There are currently no drugs or other therapeutic interventions that can reverse or halt the progression of Alzheimer's disease (AD). Age is by far the greatest risk factor for AD, and it is known from studies in both mice and humans that neuroinflammation is increased with old age and to an even greater extent in AD. Therefore, a drug that could reduce neuroinflammation and at the same time be neuroprotective would have an excellent chance in the clinic. To address this problem, we have devised a drug discovery program based upon a unique set of phenotypic screens for the toxicities to cortical neurons that occur with old age in combination with assays of anti-inflammatory activity. Our initial studies using this approach led to the identification of a molecule that modulates neuroinflammation in ways that are beneficial for altering AD progression. This is the flavonoid fisetin which our cell and animal studies have demonstrated inhibits multiple pro-inflammatory pathways. Fisetin, a rare natural flavonoid, was initially identified in the Maher laboratory as an orally active, novel neuroprotective and cognition-enhancing molecule. Fisetin protects nerve cells from multiple toxic insults and is therapeutically active in rigorous rodent models for memory, rabbit and mouse models for ischemic stroke, mouse and fly models of Huntington's disease and in transgenic AD mice. A series of much more potent fisetin derivatives, many of which maintain in vitro anti-inflammatory activity, was synthesized by SAR- driven iterative chemistry. Importantly, the derivatives do not suffer from the intellectual property challenges of the natural product fisetin and are covered under several pending patents held by the Salk Institute. From the 160 derivatives synthesized, we selected the best seven derivatives that maintain the biological activities of fisetin, including its anti-inflammatory activity, and furthe screened them in multiple assays relevant to neuroinflammation. In addition, pharmacokinetic studies were done to identify the derivatives with the best oral bioavailability and brain penetrance. Based on these studies, the best two derivatives were then tested in a stringent reversal paradigm in old symptomatic AD mice where CMS121 was found to be effective at reversing the AD phenotype. We now propose to advance CMS121 as a modulator of neuroinflammation and a clinical candidate for the treatment of AD. Specifically, we plan to (1) Test CMS121 in a novel model of old age- associated sporadic AD that accounts for 99% of the cases looking at both behavioral and biochemical changes with a focus on neuroinflammation; (2) Identify the biological target(s) of CMS121 and (3) Identify the key metabolites of CMS121 and conduct preliminary toxicology studies. The overall goal of the research described in this application is to obtain sufficient information about CMS121 to limit the risk of the expensive formal toxicology study needed for IND approval as well as provide the necessary information to increase the efficiency of these studies.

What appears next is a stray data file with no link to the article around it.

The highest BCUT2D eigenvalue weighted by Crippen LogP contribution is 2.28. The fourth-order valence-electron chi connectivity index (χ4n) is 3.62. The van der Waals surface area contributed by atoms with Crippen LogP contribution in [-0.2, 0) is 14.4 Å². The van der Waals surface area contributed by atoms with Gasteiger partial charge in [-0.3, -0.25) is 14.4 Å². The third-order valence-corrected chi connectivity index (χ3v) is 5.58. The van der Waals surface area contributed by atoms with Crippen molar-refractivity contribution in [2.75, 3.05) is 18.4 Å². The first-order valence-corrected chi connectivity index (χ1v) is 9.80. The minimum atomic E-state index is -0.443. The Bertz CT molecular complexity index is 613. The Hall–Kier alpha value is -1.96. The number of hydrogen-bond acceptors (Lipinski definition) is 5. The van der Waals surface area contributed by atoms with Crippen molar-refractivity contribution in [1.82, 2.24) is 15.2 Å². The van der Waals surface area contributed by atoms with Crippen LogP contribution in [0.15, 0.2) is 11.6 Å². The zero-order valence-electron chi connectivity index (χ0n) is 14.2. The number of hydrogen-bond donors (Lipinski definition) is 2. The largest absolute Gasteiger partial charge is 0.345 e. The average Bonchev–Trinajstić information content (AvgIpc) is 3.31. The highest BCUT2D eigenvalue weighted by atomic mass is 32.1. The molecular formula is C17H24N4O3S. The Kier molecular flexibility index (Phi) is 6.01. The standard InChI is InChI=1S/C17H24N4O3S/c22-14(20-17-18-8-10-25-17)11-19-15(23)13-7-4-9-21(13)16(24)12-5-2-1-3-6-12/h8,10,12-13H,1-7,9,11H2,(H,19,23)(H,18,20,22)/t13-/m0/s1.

Currently there are no drugs that can prevent, slow or stop the progression of Alzheimer's disease. We propose to develop a novel compound that is both neuroprotective and able to harness the good aspects of the brain's immune system in order to prevent the loss of brain function in Alzheimer's disease. If successful, this approach could prove beneficial for the treatment not only of Alzheimer's disease but also a number of other age-related neurological disorders.
|Lewerenz, Jan; Ates, Gamze; Methner, Axel et al. (2018) Oxytosis/Ferroptosis-(Re-) Emerging Roles for Oxidative Stress-Dependent Non-apoptotic Cell Death in Diseases of the Central Nervous System. Front Neurosci 12:214|